I don't know that it -- I don't know that it's calculated. I don't know that anybody can gain that much weight on purpose that quickly, in a year.

COOPER: Sunny, Jeff, what do you think?

SUNNY HOSTIN, CNN LEGAL ANALYST: Yes. You know, I've been in the courtroom, and I was standing next to him. He's massive. He's got to be at least three times my size. And when you looked at the...

COOPER: We get it, he gained a lot of weight. You don't have to rub it in.

HOSTIN: Big guy. But when you look -- when I looked at the crime scene photos today along with the jury, Trayvon Martin was pretty thin, tall and thin. And the jury is going to see that when they also see the autopsy photos. And I suspect that they're going to have to compare and contrast the two images, a very large man, and a young, thin, tall boy.

TOOBIN: Hasn't Paula Deen had a bad enough week? Do we have to do this? I mean...

COOPER: Jose -- but it's interesting, Jose. We've seen transformations in high-profile cases. You look at the Jodi Arias trial, where she went from, you know, blond to kind of this mousy brunette with glasses and no makeup. That was obviously a very -- very conscious.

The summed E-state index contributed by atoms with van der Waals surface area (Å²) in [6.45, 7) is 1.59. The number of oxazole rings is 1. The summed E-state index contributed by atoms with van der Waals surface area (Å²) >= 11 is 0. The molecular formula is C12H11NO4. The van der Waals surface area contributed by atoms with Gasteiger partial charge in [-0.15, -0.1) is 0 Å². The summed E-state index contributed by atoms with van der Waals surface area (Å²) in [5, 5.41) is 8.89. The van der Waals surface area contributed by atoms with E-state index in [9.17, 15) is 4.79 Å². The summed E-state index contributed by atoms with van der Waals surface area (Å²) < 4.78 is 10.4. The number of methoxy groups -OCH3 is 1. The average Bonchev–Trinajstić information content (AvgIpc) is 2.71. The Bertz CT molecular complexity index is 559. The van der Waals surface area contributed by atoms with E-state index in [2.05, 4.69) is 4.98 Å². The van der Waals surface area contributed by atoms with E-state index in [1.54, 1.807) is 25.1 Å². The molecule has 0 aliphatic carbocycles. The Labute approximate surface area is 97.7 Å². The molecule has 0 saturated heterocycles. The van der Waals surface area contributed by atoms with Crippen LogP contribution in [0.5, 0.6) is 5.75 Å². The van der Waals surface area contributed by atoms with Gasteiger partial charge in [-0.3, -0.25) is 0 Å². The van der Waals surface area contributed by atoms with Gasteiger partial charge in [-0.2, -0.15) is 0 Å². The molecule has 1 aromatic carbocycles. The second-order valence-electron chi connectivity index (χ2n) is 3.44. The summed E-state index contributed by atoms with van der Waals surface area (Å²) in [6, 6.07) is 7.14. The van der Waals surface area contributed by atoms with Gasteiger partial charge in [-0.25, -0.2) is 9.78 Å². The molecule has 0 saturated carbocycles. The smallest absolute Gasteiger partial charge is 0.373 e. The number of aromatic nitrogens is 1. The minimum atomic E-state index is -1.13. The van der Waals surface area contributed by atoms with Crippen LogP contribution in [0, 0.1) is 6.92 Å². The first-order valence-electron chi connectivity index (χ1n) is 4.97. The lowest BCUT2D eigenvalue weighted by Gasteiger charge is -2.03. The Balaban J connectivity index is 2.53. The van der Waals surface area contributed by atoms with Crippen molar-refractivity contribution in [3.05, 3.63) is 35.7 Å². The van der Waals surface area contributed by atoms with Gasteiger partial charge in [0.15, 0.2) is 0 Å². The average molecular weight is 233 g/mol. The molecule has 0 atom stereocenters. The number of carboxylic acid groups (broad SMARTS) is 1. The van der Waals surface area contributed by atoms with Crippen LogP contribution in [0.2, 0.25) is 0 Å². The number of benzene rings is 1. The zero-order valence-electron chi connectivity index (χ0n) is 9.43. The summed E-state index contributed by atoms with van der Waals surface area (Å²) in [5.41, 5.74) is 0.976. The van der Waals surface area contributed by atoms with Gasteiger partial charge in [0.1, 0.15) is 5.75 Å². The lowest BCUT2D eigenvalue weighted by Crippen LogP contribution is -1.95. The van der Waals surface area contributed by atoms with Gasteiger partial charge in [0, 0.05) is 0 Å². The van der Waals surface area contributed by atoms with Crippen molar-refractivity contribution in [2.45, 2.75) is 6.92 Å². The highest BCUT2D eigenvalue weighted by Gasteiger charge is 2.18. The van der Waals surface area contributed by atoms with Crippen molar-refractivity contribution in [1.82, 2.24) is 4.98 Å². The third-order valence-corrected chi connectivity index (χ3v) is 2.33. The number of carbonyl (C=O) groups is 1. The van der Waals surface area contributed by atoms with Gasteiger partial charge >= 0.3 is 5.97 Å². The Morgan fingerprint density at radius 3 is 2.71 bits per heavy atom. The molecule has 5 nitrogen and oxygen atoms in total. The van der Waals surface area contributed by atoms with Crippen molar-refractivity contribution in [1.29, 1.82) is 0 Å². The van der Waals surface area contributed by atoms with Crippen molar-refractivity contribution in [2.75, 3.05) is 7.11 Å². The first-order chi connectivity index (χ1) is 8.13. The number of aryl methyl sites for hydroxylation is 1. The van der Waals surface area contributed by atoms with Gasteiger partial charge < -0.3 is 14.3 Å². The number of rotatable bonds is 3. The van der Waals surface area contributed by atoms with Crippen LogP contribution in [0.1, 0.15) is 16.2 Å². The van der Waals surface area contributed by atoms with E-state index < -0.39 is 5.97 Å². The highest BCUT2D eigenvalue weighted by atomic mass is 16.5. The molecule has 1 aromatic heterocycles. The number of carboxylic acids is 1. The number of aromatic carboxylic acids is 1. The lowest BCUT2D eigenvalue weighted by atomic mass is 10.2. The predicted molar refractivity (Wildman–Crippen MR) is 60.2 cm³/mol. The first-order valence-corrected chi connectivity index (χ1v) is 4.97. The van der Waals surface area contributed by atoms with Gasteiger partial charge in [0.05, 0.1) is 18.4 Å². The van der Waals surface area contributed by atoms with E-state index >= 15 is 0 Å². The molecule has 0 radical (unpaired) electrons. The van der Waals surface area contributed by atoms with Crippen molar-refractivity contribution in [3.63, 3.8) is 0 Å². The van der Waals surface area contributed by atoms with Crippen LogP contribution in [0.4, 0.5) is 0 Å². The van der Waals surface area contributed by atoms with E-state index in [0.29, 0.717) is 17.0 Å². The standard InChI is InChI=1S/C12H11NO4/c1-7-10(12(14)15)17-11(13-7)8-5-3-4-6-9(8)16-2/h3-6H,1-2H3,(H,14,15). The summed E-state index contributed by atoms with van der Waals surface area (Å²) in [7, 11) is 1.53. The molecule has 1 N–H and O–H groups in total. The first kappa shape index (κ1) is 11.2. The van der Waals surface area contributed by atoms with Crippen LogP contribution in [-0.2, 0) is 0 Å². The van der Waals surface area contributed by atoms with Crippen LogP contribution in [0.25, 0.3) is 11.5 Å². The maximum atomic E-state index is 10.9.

When you're representing someone as an attorney, defense attorney, how much focus do you put on a client's physical appearance before a trial or during a trial?

JOSE BAEZ, CRIMINAL DEFENSE ATTORNEY: Well, you put a lot of emphasis on it, because they are essentially in a fishbowl, being watched the entire time.

But first off, I want to -- I want to say, to suggest that this is a defense strategy to put on 120 pounds...

COOPER: Yes, I think it's ridiculous.

BAEZ: ... it is ridiculous.

I do think that it has somewhat of a negative connotation, because they may forget from time to time that he was much lighter at the time. And you don't want to add to the confusion that's already there.

And if it benefits him that he was much thinner and he was in an actual dogfight with Trayvon Martin, as opposed to being able to just roll over and crush him, I think you want to get rid of that confusion that may be there.

But just to -- I think all of this is much ado about nothing. But if I had to go one way or the other, I would much rather have him thinner.

COOPER: It's interesting, though, how perceptions of people's physical appearance can -- can impact things. I mean, early on, remember, Trayvon Martin's family really released photographs of Trayvon Martin. They showed a much younger Trayvon Martin. You know, this little boy. And it was only later on that you started to see pictures of him as a 17-year-old, as a -- you know, as a young man. You know, I'm not sure how that played or what kind of impact that it had. And I don't know if that was conscious on their part or not.

But Mark, physical appearance does -- does matter, you say?

GERAGOS: Absolutely. And there -- remember, jurors are -- they are focused like a laser on the defendant. Everything is all about the defendant.